Perhaps no city suffered more than Warsaw during World War II. The lead image in this post is of a special place in the city: it shows the Monument Tree and part of the gate at the entryway to Pawiak prison. The tree and the gate, still standing, are singular reminders of the razing of Warsaw and the suffering the city had undergone when Hitler’s forces finally retreated from Warsaw 75 years ago.
Warsaw was the first European capital conquered by Nazi Germany. Adolf Hitler rode triumphantly through the city in October 1939, a month after the commencement of the war. The Nazis established the Warsaw Ghetto for the city’s Jewish population in November 1940, cramming over 400,000 people into what was in reality a 1.3 square mile cordoned-off prison. Starvation and disease soon followed. In the summer of 1942, mass deportations of Ghetto inhabitants began to the extermination camp at Treblinka, where ultimately at least 700,000 people were murdered. In April 1943, the Jews in the Warsaw Ghetto chose to revolt against the Germans and hopeless odds; the Germans ruthlessly crushed those within the Ghetto before shutting it down in August 1943. When the Red Army approached to liberate the city in summer 1944, the Warsaw Poles rose up against the Germans to assist the Soviet forces—who never came. Joseph Stalin halted the Red Army on the eastern side of the Vistula River. As soon as he heard about the uprising, however, Adolf Hitler ordered the city razed. Even after the Nazis destroyed the Polish resistance fighters, the physical destruction of the city itself remained a priority. Heinrich Himmler told SS officers: “The city must completely disappear from the surface of the earth and serve only as a transport station for the Wehrmacht. No stone to remain standing.”
After the Red Army launched the Oder-Vistula Offensive and arrived in Warsaw after five days of fighting on January 17, 1945, they found a wasteland. A beautiful city over a millennium old had been obliterated, house by house, almost even brick by brick. Thirty percent of the destruction of the now virtually leveled city had taken place after Polish capitulation to the Germans, in the last five months of 1944. Historian Alexandra Richie observed: “The destruction of Warsaw was unique even in the terrible history of the Second World War, and was the only time that Hitler actually put into practice the insane notion of erasing an entire capital city.” Needless to say, Warsaw continued to suffer under Soviet control, and Poland did not regain political independence until the fall of the Berlin Wall and Soviet Union in 1989-1991.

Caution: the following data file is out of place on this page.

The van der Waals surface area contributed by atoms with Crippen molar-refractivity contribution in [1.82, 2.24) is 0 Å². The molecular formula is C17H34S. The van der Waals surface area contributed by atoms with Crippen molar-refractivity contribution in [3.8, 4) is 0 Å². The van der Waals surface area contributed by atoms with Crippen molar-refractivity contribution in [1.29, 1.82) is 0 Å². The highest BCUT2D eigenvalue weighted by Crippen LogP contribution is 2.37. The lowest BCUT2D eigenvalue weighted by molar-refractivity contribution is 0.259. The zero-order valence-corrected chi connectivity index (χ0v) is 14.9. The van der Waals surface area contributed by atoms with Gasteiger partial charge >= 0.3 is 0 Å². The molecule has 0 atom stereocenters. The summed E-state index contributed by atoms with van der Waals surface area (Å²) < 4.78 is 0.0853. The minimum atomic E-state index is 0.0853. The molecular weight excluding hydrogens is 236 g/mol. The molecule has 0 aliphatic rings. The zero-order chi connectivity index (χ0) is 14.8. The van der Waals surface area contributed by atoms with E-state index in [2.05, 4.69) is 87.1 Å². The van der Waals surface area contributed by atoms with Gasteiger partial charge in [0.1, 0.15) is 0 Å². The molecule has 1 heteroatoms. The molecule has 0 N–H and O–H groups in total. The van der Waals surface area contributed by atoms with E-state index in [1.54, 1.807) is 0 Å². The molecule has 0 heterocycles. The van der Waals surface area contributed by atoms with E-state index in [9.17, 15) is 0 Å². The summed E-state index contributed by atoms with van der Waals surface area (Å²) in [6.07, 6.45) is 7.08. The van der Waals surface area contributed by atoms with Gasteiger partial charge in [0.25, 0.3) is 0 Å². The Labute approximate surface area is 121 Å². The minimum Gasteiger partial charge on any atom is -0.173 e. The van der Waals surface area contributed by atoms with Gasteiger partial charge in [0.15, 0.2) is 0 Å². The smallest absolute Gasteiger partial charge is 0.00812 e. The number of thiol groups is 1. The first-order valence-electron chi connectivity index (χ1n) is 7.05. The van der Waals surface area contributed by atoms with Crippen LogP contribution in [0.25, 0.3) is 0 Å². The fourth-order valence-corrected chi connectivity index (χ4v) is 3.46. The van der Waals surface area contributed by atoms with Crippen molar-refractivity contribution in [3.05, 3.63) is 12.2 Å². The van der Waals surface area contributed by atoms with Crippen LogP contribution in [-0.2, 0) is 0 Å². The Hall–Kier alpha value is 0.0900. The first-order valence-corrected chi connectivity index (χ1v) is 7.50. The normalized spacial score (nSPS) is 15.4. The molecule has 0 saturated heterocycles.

Today, Pawiak prison is a museum in Warsaw. In 2017, I visited there on a museum tour of Germany and Poland with Alexandra Richie. Inside the prison, I snapped this photograph of the city of Warsaw in 1945, an image which depicts its utter destruction:
Within a Pawiak corridor lined with jail cells, I thought of Mary Berg. Her real name was Mary Wattenberg. She was a young Jewish girl who was imprisoned in the cellar of Pawiak prison, and from her cell window witnessed the raids where the Nazis gathered up Jews to be shipped to Treblinka. I thought of how she also witnessed the raid on the children’s home that was visible from her cell window. It was run by Dr. Janusz Korcszak. Berg witnessed Korcszak calmly escort the orphaned children, ranging from 13 years to toddlers only 2-3 years old, comforting and reassuring them, as they walked down the street to the Genscher cemetery, unaware of the fate that awaited them there. Korcszak chose to die with the children he looked after; the Nazis shot them all in the cemetery. Mary escaped death with her family because her mother had been born in the United States and was an American citizen. After a prisoner exchange brought them to New York, Mary’s diary was published in February 1945. Her diary was perhaps the earliest first-person account of what was happening in Warsaw during the war to reach American audiences. On another wall within the Pawiak prison museum, I saw a photograph of the entryway to the prison, which Mary Berg would have passed through and I had walked past to enter, recording what that same spot had looked like in 1945:
It is a haunting photograph because nothing human, not even in spirit, appears to exist there in 1945. But today in Warsaw, there are two witnesses which remain standing to the devastation on that spot 75 years ago. One simply reeks of evil: it is a remnant of the prison gate, its sharp barbed wire fangs still hanging in mid-air, a reminder of the inhumanity which took place in the prison and surrounding city. The other witness breathed battered hope into the same air: it was a white elm tree, still standing when virtually everything else was razed around it. People in Warsaw attached plaques with the names of victims to the tree after the war. After efforts to preserve the tree after it died of disease met with mixed results, in 2004 a bronze replica replaced it. The gate and Monument of the Pawiak tree today stand where they were 75 years ago, powerful reminders of a war-ravaged city and the survival of human dignity and freedom today.